Many countries also require a recent negative COVID-19 test for entry; travelers should check their destination’s embassy site for testing requirements. The rules about timing test validity can change quickly. Last month, for example, the U.S. mandated that all international travelers, regardless of nationality or vaccine status, show a negative test taken no more than one day before flying in; this new policy was shortened from three days as Omicron took hold.
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While travelers had to scramble earlier in the pandemic to find a local pharmacy or hope that their hotel offered testing, there are now more options.
New services like eMed (in the U.S.) and Qured (in the U.K.) let travelers order rapid antigen tests before traveling and then schedule a televisit with a proctor who can oversee a nose swab. The results are ready and sent to a user within hours. Another testing option is Ellume, which is sold in stores like Target and CVS, and requires an additional payment for a virtual proctor to oversee a test acceptable for international travel. Some airlines, including Delta and Hawaiian Airlines, sell tests on their websites that can report results to a paired smartphone.
Travelers should bring a cache of rapid antigen tests for self-testing on their trip. Not only can they provide valuable information, but they can reduce concern and stress to those who fear they may have been exposed to the virus. Rapid antigen tests are less accurate than other testing protocols, but can offer results in as little as 15 minutes.
These home tests have been selling out quickly in stores, but online sites stock many brands of FDA-approved tests. Some products have interesting features; BD Veritor, for example, allows users to report results directly to health authorities. Thanks to a new government program, U.S. households are eligible to receive four free rapid antigen tests.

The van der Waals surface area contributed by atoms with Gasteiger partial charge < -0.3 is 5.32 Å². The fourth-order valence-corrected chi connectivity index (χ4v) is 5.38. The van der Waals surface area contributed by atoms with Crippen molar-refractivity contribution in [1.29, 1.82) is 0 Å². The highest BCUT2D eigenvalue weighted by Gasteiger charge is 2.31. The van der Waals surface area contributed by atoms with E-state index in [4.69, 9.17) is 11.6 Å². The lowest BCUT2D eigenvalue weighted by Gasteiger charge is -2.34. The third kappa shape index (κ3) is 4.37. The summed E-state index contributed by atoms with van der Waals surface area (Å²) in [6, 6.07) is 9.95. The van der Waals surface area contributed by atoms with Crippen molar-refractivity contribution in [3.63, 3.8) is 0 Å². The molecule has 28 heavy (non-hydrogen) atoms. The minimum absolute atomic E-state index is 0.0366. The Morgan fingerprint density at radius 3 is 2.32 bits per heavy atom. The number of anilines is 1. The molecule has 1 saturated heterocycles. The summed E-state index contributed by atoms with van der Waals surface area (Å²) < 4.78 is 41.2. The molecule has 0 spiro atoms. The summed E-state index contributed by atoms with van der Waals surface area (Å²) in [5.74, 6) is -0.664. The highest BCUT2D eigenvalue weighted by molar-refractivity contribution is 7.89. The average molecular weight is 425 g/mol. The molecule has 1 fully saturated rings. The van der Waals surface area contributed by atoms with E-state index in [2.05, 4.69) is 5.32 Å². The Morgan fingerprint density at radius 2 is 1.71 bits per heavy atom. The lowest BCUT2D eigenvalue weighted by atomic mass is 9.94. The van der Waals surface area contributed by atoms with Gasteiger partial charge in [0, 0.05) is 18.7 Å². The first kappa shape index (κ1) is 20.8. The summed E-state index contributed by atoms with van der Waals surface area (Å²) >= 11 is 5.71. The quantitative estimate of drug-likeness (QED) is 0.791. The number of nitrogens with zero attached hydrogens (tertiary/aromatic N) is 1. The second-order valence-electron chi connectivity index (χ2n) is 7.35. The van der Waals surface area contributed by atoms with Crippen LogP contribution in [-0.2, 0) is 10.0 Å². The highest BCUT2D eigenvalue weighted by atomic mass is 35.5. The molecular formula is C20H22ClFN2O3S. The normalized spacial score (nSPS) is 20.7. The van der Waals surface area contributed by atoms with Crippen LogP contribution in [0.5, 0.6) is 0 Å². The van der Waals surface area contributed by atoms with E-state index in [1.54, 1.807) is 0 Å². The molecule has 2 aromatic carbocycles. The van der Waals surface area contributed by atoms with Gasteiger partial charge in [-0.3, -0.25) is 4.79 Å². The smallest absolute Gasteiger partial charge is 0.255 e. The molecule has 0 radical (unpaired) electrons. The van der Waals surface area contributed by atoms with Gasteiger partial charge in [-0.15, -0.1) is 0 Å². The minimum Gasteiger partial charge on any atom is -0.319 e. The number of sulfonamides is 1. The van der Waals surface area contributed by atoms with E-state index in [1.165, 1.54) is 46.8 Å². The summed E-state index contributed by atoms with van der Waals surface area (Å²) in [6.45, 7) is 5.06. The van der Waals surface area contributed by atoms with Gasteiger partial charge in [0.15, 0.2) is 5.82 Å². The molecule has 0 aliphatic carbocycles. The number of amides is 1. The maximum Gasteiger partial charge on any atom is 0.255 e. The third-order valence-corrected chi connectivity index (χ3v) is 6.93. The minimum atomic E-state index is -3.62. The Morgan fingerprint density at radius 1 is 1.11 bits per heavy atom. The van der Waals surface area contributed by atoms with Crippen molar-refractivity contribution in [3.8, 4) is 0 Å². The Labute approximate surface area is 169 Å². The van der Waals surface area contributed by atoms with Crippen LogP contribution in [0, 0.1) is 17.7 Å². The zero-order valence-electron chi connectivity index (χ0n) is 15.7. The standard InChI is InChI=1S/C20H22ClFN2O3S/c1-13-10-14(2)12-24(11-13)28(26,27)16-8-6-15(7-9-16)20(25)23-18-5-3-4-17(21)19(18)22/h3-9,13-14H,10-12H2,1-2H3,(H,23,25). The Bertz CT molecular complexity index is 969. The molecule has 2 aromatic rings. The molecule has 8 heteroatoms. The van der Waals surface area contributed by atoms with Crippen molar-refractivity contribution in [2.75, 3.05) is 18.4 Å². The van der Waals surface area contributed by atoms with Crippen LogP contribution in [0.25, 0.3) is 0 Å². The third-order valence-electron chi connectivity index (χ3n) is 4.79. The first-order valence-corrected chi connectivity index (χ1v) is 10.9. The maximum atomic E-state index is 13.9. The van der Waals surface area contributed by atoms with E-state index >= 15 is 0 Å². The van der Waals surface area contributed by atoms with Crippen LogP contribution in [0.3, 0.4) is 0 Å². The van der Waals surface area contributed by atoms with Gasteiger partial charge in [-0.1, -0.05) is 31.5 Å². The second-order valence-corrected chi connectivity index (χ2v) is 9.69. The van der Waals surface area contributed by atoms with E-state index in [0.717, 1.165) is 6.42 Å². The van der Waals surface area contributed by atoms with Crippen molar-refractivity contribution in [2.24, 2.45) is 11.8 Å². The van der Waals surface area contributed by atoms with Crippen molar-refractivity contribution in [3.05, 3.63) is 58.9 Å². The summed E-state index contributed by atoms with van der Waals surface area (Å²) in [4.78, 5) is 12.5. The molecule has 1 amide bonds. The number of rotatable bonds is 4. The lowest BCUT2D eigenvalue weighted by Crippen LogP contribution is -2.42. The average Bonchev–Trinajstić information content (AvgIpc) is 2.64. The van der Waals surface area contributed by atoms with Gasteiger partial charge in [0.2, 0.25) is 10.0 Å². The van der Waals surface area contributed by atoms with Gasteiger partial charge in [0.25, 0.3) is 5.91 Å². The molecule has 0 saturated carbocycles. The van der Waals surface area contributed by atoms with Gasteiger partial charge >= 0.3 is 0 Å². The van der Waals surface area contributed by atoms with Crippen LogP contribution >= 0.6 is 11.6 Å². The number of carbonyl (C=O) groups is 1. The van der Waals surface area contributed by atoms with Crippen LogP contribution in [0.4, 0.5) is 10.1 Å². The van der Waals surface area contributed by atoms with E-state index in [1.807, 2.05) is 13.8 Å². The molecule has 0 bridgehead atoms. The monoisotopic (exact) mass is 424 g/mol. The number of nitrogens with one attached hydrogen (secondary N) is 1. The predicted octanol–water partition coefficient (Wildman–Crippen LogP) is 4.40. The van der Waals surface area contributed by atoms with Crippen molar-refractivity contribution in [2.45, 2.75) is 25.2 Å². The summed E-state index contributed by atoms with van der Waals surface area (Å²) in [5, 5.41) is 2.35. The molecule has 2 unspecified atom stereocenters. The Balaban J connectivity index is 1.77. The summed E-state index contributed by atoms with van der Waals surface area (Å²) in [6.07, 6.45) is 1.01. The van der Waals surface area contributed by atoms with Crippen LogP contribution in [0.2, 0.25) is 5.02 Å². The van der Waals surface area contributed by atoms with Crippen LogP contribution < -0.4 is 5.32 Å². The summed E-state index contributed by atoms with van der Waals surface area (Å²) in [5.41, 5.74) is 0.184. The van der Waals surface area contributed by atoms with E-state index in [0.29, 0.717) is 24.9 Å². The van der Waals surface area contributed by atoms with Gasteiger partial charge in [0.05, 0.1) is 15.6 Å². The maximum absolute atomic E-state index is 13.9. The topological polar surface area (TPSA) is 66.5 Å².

Beyond testing and vaccination, more and more countries require travel insurance covering COVID-19 and associated disruptions, like quarantining or medical care. Because of these new requirements, travel insurance has seen a boost across the world.
“Omicron added more anxiety to already anxious travelers,” says Rajeev Shrivastava, the CEO of VisitorsCoverage, a global travel insurance marketplace. “Visitors have a lot more research to do, even to the last moment when they are boarding a plane.”
(Here’s how cruise lines are adapting to COVID-19 in the age of Omicron.)
For cautious travelers, “cancel for any reason” policies were available before the pandemic, but chosen less frequently, often because of the cost. Now, according to Shrivastava, more people are asking about these policies when buying travel insurance to protect from any coronavirus-caused cancellations. Policies that cover quarantining expenses (hotel stays, food delivery, additional tests) are also popular, although there are currently few options.
For travelers worried about getting sick and stranded abroad, Covac Global offers evacuation and repatriation. Started in 2020, it pro
vides private medical evacuations if a client tests positive for coronavirus and exhibits at least one symptom.
As COVID-19 edges toward an endemic illness, companies will develop additional solutions to ease some of these travel bumps. “It feels like it’s been forever,” says Alice Jong, director of research at Phocuswright, a travel analysis firm. “But it’s only been two years to implement all these changes.”
Jackie Snow is a Washington, D.C.-based writer specializing in travel and technology. Follow her on Instagram.